Serial sections (10 μm) were obtained from the original blocks and immunostained with antibodies: GFAP (1:1000 for 1 hour at room temperature, Dako), PG-M1 (1:100 for 1 hour at room temperature, Dako), and monoclonal anti-human MMP-2 antibody (MAB902, 1:25 for 24 hours at 4°C, R&D Systems); a sheep anti-human MMP-3 (1:1000 for 24 hours at 4°C) that had worked well in paraffin-embedded tissues15 was a gift from H. Nagase (Imperial College, London, UK). MMP-9 (1:100 for 1 hour at room temperature) was also well characterized and was a gift from A. Gearing (British Biotechnology, Oxon, UK). Sections were immunostained after blocking endogenous peroxidase with 3% hydrogen peroxide (30 minutes) and microwave pretreatment in citrate buffer, pH 6.0. Application of antibodies was preceded by exposure of sections to 20% FCS for 20 minutes. Primary antibodies were followed by 2 washes in PBS, by a second-layer antibody at 1:200 for 30 minutes at room temperature, by Vector ABC (Vector Laboratories) according to kit instructions, and then by the metal-enhanced diaminobenzidine reaction. Sections were then weakly counterstained with hematoxylin, mounted, and coverslipped.
A grading system was established to grade the extent of staining with each antibody, ranging from no stain (a score of 0) to extensive staining (a score of 4). Whether the staining was focal or diffuse, the region of the focal staining was also noted. Sections stained previously were used to correlate MMPs with myelin loss, small-vessel arteriopathy, amyloid deposition, and silver impregnation.
The clinical features of the patients are shown in Table 1⇓, and semiquantitative grading scores are shown in Table 2⇓. In the demented group, 2 patients had large-vessel disease and multiple strokes, consistent with the diagnosis of MID. The other 3 demented patients had small-vessel disease and a progressive course, which began with gait disturbance in 1 patient but eventually involved the gait in all patients. The 4 patients that experienced cerebrovascular accidents (CVAs) all had ≥1 stroke but did not have dementia. Small-vessel pathology was absent, but 3 showed large-vessel atheromas. The tissue was collected from 1972 to 1994, with the majority obtained in the early 1980s, when brain neuroimaging had not been routinely performed.
Control Subjects Without Neurological Diseases
Control brains showed small numbers of GFAP-positive (GFAP+) reactive astrocytes scattered throughout the gray and white matter. In the gray matter, GFAP was found around blood vessels and in the subpial regions. Occasionally, a clump of GFAP+ cells was seen in the cortex, which corresponded with silver-stained Alzheimer-type plaques. The microglial marker, PG-M1, showed rounded cells attached to the blood vessels, along with the resting parenchymal microglia with short thin processes.
A small focus of white matter damage was seen around a subcortical blood vessel in 1 of the normal patients (Figure 1A⇓). Clusters of PG-M1–positive (PG-M1+) cells were seen in these regions (Figure 1B⇓). Immunoreactivity for MMP-2 and MMP-3 was present in a few of these cells (Figure 1C⇓ and 1D⇓), but MMP-9 was absent.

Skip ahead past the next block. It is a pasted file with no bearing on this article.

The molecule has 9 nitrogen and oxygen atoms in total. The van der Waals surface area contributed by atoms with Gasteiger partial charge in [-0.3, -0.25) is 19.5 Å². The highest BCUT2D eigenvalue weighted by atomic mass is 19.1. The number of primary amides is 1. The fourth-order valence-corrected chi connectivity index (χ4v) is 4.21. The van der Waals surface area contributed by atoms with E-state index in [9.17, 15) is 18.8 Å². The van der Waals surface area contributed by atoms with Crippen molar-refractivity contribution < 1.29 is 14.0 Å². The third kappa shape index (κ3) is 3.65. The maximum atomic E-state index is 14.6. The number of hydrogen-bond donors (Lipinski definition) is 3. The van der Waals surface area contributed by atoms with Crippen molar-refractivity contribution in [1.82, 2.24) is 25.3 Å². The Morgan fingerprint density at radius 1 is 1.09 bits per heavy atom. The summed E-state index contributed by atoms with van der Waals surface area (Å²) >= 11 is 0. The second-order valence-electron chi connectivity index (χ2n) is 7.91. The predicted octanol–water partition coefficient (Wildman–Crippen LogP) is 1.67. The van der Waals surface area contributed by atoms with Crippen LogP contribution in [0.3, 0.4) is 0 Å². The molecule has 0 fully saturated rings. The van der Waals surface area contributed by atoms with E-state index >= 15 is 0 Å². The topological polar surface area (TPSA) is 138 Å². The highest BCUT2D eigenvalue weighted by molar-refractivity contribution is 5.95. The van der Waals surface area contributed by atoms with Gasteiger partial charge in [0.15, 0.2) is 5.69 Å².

MMP-2 immunostaining was seen in subpial astrocytes (Figure 1E⇑), in subependymal (Figure 1F⇑) regions, and next to cerebral blood vessels. Vessel-associated cells had MMP-2 reactivity and resembled those described as perivascular macrophages or pericytes. Perivascular cells also stained for MMP-3, but it was difficult to determine if they were the same cells. MMP-9 staining was seen only in occasional neutrophils within the lumen of the blood vessels in control brains.
CVA Without Dementia
Occasional GFAP+ cells were found in the gray and white matter of patients with CVA without dementia as in control subjects, but around the regions of infarction, a marked build-up of GFAP+ cells was observed. Large-bodied astrocytes with thick processes that resembled gemistocytes were located at the edge of the infarcted tissue (Figure 2A⇓). These cells were intensely MMP-2 positive (Figure 2B⇓). In cystic regions in which blood vessels were either preserved or regrowing, these reactive astrocytes had processes attached to the vessels.
Microglial/macrophage cells that stained with PG-M1 were prominent in the region of the infarct, where they were located both in the cystic necrotic regions and further away in the parenchyma surrounding those regions. White matter showed the highest number of reactive microglia. Occasional bands of demyelination radiated from the ventricle, leaving adjacent white matter intact (Figure 3A⇓). Round-bodied macrophages were prominent in these demyelinated regions, sparing the contiguous gray matter (Figure 3B⇓). Cells staining for PG-M1 were seen in regions with cells staining for MMP-3 (Figure 3C⇓). The MMP-3–containing cells were large with prominent nuclei, suggesting that they were tissue macrophages (Figure 3D⇓). Outside the infarcted and immediately surrounding regions, MMP-2 had the appearance seen in the control brains. Many microglial/macrophage cells showed intense staining for MMP-3, and a diffuse brown color was seen in the tissues, which may have been an artifact. In the cystic regions, blood vessel endothelium showed MMP-3 immunoreactivity. MMP-9 staining was absent except for around a rare blood vessel.
MID and BD